September

Dog-walking, I spy them in the roadside grass: an empty Chick-fil-a cup, a used condom. Two houses down, a boy punches a soccer ball into his garage door, the smack of synthetic leather against wood making me wonder which will break first. His mother died in a drug deal last year, but I still imagine her around some corner, hidden, urging him toward a school bus he may or may not board. When he pauses, I stop too, thinking about the myriad ways that families get made—unmade. But then a rabbit materializes beside a bush. The dog tenses. We keep walking.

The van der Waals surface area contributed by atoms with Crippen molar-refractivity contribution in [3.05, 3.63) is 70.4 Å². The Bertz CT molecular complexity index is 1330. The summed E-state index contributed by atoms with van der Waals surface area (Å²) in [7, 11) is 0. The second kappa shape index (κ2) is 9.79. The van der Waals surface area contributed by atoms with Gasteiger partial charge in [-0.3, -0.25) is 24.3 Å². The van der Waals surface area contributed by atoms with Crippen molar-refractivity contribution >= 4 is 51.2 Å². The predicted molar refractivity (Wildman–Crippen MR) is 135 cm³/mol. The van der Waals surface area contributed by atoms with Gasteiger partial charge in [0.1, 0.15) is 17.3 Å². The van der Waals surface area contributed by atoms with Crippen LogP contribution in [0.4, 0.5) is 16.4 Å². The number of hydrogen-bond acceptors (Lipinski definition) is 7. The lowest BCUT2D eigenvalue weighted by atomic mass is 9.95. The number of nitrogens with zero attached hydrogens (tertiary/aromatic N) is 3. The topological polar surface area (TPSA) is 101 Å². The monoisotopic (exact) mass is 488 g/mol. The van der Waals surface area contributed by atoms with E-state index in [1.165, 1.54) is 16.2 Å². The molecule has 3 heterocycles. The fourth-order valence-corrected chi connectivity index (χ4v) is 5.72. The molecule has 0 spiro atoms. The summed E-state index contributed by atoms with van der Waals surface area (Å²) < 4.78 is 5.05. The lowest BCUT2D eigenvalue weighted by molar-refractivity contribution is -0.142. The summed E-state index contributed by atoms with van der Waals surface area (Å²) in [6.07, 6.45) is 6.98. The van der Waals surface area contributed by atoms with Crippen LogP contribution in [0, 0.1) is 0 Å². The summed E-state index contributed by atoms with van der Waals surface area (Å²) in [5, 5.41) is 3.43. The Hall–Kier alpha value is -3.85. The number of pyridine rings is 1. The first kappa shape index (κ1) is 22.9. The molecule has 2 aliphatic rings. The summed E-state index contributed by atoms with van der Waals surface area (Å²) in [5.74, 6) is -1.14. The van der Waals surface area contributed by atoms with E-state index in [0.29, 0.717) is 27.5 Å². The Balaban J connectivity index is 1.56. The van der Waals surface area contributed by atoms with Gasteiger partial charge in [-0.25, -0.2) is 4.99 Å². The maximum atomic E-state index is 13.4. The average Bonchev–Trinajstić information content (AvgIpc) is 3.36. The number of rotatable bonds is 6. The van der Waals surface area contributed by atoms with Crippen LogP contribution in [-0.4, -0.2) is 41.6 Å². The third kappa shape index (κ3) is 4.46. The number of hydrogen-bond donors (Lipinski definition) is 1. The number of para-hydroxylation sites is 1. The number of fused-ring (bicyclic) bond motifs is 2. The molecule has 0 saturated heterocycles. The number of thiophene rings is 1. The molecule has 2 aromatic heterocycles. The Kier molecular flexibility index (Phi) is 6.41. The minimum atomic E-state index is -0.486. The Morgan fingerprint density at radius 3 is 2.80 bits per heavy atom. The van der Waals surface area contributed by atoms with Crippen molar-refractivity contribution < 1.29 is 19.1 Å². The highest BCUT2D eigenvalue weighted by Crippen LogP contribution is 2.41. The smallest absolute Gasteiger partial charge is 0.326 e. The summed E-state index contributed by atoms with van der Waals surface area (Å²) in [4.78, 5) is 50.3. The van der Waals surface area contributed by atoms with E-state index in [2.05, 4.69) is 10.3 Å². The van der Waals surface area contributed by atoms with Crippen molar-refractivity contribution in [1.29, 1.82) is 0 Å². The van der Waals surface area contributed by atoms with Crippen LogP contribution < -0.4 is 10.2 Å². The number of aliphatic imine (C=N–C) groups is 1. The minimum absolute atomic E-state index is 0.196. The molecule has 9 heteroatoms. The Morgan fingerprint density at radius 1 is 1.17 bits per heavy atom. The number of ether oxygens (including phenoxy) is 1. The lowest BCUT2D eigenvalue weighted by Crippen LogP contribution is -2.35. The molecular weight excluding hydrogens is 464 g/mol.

David Stevens teaches creative writing in Richmond, Va. His latest prose appeared in The Gettysburg Review, The Southern Review, and Mid-American Review.

Photo Credit: Tiffany Cheng

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